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Making WordPress.org

Opened 11 months ago

Last modified 2 months ago

#5426 new defect

Improve the plugin repository's Support tab.

Reported by: carike Owned by:
Milestone: Priority: normal
Component: Plugin Directory Keywords: 2nd-opinion
Cc:

Description

The Challenge:

Non-technical users who view a plugin in the WordPress.org repository may reasonably think that if they click on Support, they will go to the plugin's official support channel.
While it may be clear to those of us who are familiar with the UI, people only tend to read as far as they need to to spot a potential answer - doing otherwise seems inefficient.

Plugin developers are allowed to refer users to their ticketing system in their readme.txt, as well as by sticky in their plugin's support forum.
Not allowing them to add the information to the place where it is the most relevant is not the best user experience we can offer.
However, simply linking directly to the Support tab to an external site may not always be in the community's best interests, as WordPress.org can provide a more neutral place for website owners and authors to communicate - and can be accessible to others with similar issues later.

See https://meta.trac.wordpress.org/ticket/5425

A Solution:

Turn support into a new tab (like Details or Development).

<h2> Community Support </h2>

WordPress.org offers a public community support forum for each plugin hosted here.
Some plugin authors choose to provide volunteer support for their own plugins.

Take me there! [link]

<h2> Support from the Plugin Author </h2>

This plugin's author does not answer questions in the community support forums.
However, they do offer help to users of this free plugin on their own site.

Take me there! [link - no-index, no-follow]

Attachments (3)

Dev offers support on dot org example.PNG (53.3 KB) - added by carike 11 months ago.
Dev offers free support on their own site.PNG (69.7 KB) - added by carike 11 months ago.
commercial-support.png (146.0 KB) - added by Clorith 2 months ago.

Download all attachments as: .zip

Change History (21)

#1 @carike
11 months ago

#5425 was marked as a duplicate.

#2 @tnolte
11 months ago

@carike thank you so much for this!

#3 follow-up: @dd32
11 months ago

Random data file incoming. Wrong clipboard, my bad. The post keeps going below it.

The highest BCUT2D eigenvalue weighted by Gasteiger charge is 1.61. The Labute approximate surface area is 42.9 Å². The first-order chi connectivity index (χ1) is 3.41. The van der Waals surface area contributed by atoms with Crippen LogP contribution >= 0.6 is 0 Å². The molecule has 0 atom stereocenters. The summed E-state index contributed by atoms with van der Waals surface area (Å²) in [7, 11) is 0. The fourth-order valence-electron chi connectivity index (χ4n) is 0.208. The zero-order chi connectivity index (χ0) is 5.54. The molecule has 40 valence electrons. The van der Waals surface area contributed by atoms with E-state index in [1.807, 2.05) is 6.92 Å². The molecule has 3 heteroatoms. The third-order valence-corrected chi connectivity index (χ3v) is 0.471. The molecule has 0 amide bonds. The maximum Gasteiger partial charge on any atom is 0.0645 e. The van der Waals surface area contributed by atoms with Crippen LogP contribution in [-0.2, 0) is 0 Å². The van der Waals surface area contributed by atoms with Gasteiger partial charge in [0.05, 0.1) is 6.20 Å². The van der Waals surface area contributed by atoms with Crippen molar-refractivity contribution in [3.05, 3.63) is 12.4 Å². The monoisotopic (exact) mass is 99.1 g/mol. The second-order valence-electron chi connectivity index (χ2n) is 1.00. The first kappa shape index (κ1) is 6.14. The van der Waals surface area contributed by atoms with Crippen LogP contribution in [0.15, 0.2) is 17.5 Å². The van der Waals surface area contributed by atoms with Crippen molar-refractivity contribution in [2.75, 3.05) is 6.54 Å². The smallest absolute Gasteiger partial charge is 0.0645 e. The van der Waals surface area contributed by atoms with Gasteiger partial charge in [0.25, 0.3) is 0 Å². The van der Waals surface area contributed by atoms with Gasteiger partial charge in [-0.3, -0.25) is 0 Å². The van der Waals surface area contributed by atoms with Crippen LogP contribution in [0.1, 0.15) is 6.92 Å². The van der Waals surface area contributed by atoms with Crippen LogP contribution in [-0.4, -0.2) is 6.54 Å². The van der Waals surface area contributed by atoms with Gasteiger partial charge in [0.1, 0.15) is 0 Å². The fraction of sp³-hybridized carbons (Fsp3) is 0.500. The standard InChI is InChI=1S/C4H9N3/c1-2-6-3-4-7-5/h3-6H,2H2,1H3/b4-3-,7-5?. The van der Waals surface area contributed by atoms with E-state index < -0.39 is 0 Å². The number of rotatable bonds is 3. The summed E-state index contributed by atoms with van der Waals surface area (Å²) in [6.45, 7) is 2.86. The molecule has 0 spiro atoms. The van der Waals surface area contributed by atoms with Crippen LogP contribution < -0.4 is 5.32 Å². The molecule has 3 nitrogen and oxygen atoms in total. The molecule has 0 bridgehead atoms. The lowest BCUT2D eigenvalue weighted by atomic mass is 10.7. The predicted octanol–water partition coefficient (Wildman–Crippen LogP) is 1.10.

• Keywords 2nd-opinion close added

This plugin's author does not answer questions in the community support forums.
However, they do offer help to users of this free plugin on their own site.

Take me there! [link - no-index, no-follow]

I personally don't like this phrasing at all, and I think we should improve the wording to force authors to offer support through official WordPress.org channels.

By having your plugin hosted on WordPress.org, you're expected to make use of the provided tooling, it's not designed to be used purely as a distribution channel only.

I would go so far as to support disallowing plugin authors from linking to their own support channels.

I'm marking this as 2nd-opinion because this is above our pay-grades. close because I feel that's the ideal solution putting end-users first.

#4 @tnolte
11 months ago

  • Keywords close removed

I don't agree that plugin authors should be restricted from providing their own support tools/platforms. If WordPress provided the best tooling then why are plugin authors, and even Core development, happening on GitHub?

I can provide a better, more up-to-date, and timely support of my free plugin using something like GitHub issues than the .org support forum. I see the current forums as limiting and inflexible. I shouldn't be restricted from providing better support to my users.

I will also say that if my plugin is free I am giving my time for the community and should be allowed to make the best use of my time. Which is also why I don't restrict myself to using the .org SVN repository for all of my development. I want to use the best tool for the job today serves my users.

#5 in reply to: ↑ 3 @carike
11 months ago

Replying to dd32:

I personally don't like this phrasing at all, and I think we should improve the wording to force authors to offer support through official WordPress.org channels.
By having your plugin hosted on WordPress.org, you're expected to make use of the provided tooling, it's not designed to be used purely as a distribution channel only.
I would go so far as to support disallowing plugin authors from linking to their own support channels.
close because I feel that's the ideal solution putting end-users first.

Users are not well-served when there is no one to serve them.
There is enough friction that can't be eliminated between the repos and independent developers.
We should try to reduce the friction that we can control. This is one of those cases.
Giving people agency increases satisfaction - and the WordPress ecosystem needs independent developers.
End-users are best served in vibrant, active communities - not by people who feel resentful because they are being forced.

This ticket was mentioned in Slack in #forums by carike. View the logs.


9 months ago

#7 @Ipstenu
9 months ago

I want to address this first:

Users are not well-served when there is no one to serve them.

Just because the plugin developers aren't active in the forum does not mean there is NO ONE to help. That's literally why they are community forums. I understand what you're meaning here, but the language is unfair to the thousands of volunteers.